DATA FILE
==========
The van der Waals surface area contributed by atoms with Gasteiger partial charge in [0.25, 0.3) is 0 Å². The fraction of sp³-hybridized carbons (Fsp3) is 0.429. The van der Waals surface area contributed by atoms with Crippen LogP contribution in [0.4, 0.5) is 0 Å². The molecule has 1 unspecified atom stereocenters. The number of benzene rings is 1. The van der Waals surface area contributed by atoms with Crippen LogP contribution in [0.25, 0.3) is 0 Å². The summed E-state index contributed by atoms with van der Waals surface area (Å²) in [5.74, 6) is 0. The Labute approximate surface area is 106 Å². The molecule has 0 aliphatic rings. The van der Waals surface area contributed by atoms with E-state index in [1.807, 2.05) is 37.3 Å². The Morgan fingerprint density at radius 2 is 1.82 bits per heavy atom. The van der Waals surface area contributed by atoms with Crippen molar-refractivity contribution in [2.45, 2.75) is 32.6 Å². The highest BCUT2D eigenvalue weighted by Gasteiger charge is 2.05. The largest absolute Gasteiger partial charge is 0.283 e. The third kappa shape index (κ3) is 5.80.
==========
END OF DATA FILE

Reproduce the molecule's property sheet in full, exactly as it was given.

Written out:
The van der Waals surface area contributed by atoms with Gasteiger partial charge in [0.25, 0.3) is 0 Å². The fraction of sp³-hybridized carbons (Fsp3) is 0.429. The van der Waals surface area contributed by atoms with Crippen LogP contribution in [0.4, 0.5) is 0 Å². The molecule has 1 unspecified atom stereocenters. The number of benzene rings is 1. The van der Waals surface area contributed by atoms with Crippen LogP contribution in [0.25, 0.3) is 0 Å². The summed E-state index contributed by atoms with van der Waals surface area (Å²) in [5.74, 6) is 0. The Labute approximate surface area is 106 Å². The molecule has 0 aliphatic rings. The van der Waals surface area contributed by atoms with E-state index in [1.807, 2.05) is 37.3 Å². The Morgan fingerprint density at radius 2 is 1.82 bits per heavy atom. The van der Waals surface area contributed by atoms with Crippen molar-refractivity contribution in [2.45, 2.75) is 32.6 Å². The highest BCUT2D eigenvalue weighted by Gasteiger charge is 2.05. The largest absolute Gasteiger partial charge is 0.283 e. The third kappa shape index (κ3) is 5.80.